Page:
Denton: Harris Out, Davis Starts
By John Denton
Nov. 26, 2013
ATLANTA – The grand plan early on Tuesday night called for the Orlando Magic to put their most explosive offensive lineup on the floor, surrounding usual starters Jameer Nelson, Arron Afflalo and Nikola Vucevic with Glen ``Big Baby’’ Davis and Tobias Harris.
However, a reoccurring ankle injury dampened what could have been a very telling and promising night for the Magic.
Tobias Harris, who missed five weeks earlier this season with a high ankle sprain, was a late scratch from the starting lineup when swelling and pain returned to his left ankle. Harris played on Sunday night for the first time since Oct. 20, but felt pain during the game and more irritation on Monday and Tuesday. And when he had to cut a pregame workout short on Tuesday, he was removed from the lineup and deactivated from the roster.
``If I’m not able to go out there and play to the best of my ability, I can’t go out there like that,’’ said Harris, who was visibly upset. ``It’s sore right now and we’ll see how it feels. I’ll go day-to-day with it and hopefully I’ll be back to play (on Wednesday) versus Philadelphia.’’
Harris averaged 17.3 points and 9.5 rebounds over the final 27 games of last season after being acquired in a trade with the Milwaukee Bucks. Big things were expected from him this season from a hopeful Magic fanbase, but his season has been put on hold because of an ankle injury that he called ``the most severe I’ve ever had.’’
Harris was used in a reserve role and played 16 minutes on Sunday against the Phoenix Suns. He made three of eight shots and scored six points before reporting that he was still feeling pain in the ligaments above the ankle that connect to the fibula and tibia.
``A couple of times down the court (there was pain) and with certain movements (there was more pain),’’ Harris said. ``I hope that it’s nothing to the extreme and just a precaution to sit out tonight. I want to play, but let’s see how it feels (on Wednesday). From (Monday) to (Tuesday), it felt better, so hopefully (on Wednesday) I’ll be able to play.’’
Harris spent most of the offseason in Orlando, preparing himself for what he hoped would be a breakout season. He bulked up to almost 240 pounds to better equip himself to battle power forwards. Also, he returned as a much better shooter from beyond the 3-point arc when he played at the small forward position.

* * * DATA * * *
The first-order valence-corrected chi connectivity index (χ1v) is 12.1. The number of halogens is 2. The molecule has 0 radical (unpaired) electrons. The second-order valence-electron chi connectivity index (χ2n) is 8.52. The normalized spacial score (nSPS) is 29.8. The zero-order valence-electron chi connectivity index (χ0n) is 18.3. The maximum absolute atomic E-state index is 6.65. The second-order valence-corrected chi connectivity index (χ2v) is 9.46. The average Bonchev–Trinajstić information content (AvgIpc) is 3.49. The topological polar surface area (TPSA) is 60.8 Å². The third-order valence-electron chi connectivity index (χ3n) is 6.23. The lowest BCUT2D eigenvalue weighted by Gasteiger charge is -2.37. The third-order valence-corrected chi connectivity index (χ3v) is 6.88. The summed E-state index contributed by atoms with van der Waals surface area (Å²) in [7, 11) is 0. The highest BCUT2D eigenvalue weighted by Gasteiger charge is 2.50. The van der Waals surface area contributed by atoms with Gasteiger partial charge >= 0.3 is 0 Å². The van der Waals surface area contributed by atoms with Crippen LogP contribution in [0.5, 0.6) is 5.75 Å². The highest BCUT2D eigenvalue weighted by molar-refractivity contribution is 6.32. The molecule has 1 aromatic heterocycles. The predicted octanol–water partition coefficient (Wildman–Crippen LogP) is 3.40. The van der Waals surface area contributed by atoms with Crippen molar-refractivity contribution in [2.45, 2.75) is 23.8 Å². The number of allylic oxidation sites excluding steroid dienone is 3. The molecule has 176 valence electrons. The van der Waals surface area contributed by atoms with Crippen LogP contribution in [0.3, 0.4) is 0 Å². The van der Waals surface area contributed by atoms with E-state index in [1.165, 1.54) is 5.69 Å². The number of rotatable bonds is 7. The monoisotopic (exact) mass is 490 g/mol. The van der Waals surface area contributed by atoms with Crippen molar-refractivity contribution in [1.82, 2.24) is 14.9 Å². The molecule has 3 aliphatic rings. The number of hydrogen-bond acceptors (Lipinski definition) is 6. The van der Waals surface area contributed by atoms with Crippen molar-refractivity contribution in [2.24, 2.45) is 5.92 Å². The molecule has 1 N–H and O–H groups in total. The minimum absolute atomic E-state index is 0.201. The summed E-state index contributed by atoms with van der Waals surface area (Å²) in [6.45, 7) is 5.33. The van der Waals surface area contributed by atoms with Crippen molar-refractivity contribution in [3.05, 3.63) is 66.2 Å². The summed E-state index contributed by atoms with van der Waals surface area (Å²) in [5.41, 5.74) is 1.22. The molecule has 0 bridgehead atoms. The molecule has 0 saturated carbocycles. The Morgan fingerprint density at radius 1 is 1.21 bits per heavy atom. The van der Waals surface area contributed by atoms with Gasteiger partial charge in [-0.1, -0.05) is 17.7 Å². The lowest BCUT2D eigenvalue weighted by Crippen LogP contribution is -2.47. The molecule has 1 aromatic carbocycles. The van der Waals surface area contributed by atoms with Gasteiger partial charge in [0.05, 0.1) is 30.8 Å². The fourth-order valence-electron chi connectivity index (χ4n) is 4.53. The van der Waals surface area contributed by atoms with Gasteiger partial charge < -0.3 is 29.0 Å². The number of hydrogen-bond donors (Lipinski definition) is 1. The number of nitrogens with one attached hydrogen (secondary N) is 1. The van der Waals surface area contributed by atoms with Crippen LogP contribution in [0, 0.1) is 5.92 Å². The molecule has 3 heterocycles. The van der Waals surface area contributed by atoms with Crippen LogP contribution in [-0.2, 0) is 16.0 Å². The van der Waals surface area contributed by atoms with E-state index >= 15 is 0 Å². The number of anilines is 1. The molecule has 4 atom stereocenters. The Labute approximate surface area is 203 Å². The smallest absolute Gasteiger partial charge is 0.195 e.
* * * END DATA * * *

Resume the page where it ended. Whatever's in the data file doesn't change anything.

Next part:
Now, Harris’ season is on hold once again. He isn’t likely to play on Wednesday when the Magic host Philadelphia. After hosting San Antonio on Friday, Orlando leaves on Sunday for a six-game, 12-day trip. The frustration of not being able to play did quite the number on his emotions on Tuesday night, Harris said.
``It’s real frustrating for me, but it’s part of the process,’’ Harris said. ``But I just have to be patient with it and see how it feels. Then, hopefully I can go full steam from then on.’’
While Harris was unable to play on Tuesday, Davis was able to return to the starting lineup. It was quite a sense of accomplishment for Davis, who broke his foot last January and needed two procedures to stabilize the bone in the outside of his left foot.
Davis returned to the active roster on Saturday in Miami and scored 20 points in 27 minutes. He had six points, four rebounds and four assists on Sunday against Phoenix. His solid play earned him a start on Tuesday so that he could battle Atlanta’s Al Horford and Paul Millsap in the post.
``It is a blessing and the only thing that I can do is thank God,’’ Davis said of his ascension back to the starting lineup. ``Going from not playing for 11 months, working my way back, getting my body in shape and keeping my weight down, it’s been tough. I’ve been waiting for this moment.’’
Davis was very complimentary of Magic management and the training staff for making the decision to hold him out of training camp, preseason games and the first three weeks of the regular season so that his foot could fully heal. He needed a second surgery in July to set the bone in his foot, and knew that he had to be patient this time around with the foot. He said the Magic’s support of him while out was very important.
``The foot was great (after Sunday’s game) and I know that this is a process,’’ he said. ``I had to do this the right way. All I can do is thank the Magic for this process going better than last time. The PTs did a great job, and Dr. (Robert B.) Anderson in Charlotte who did a good job my surgery putting the right stuff in so that I wouldn’t have a problem again. (Waiting) was one of the best decisions ever.’’
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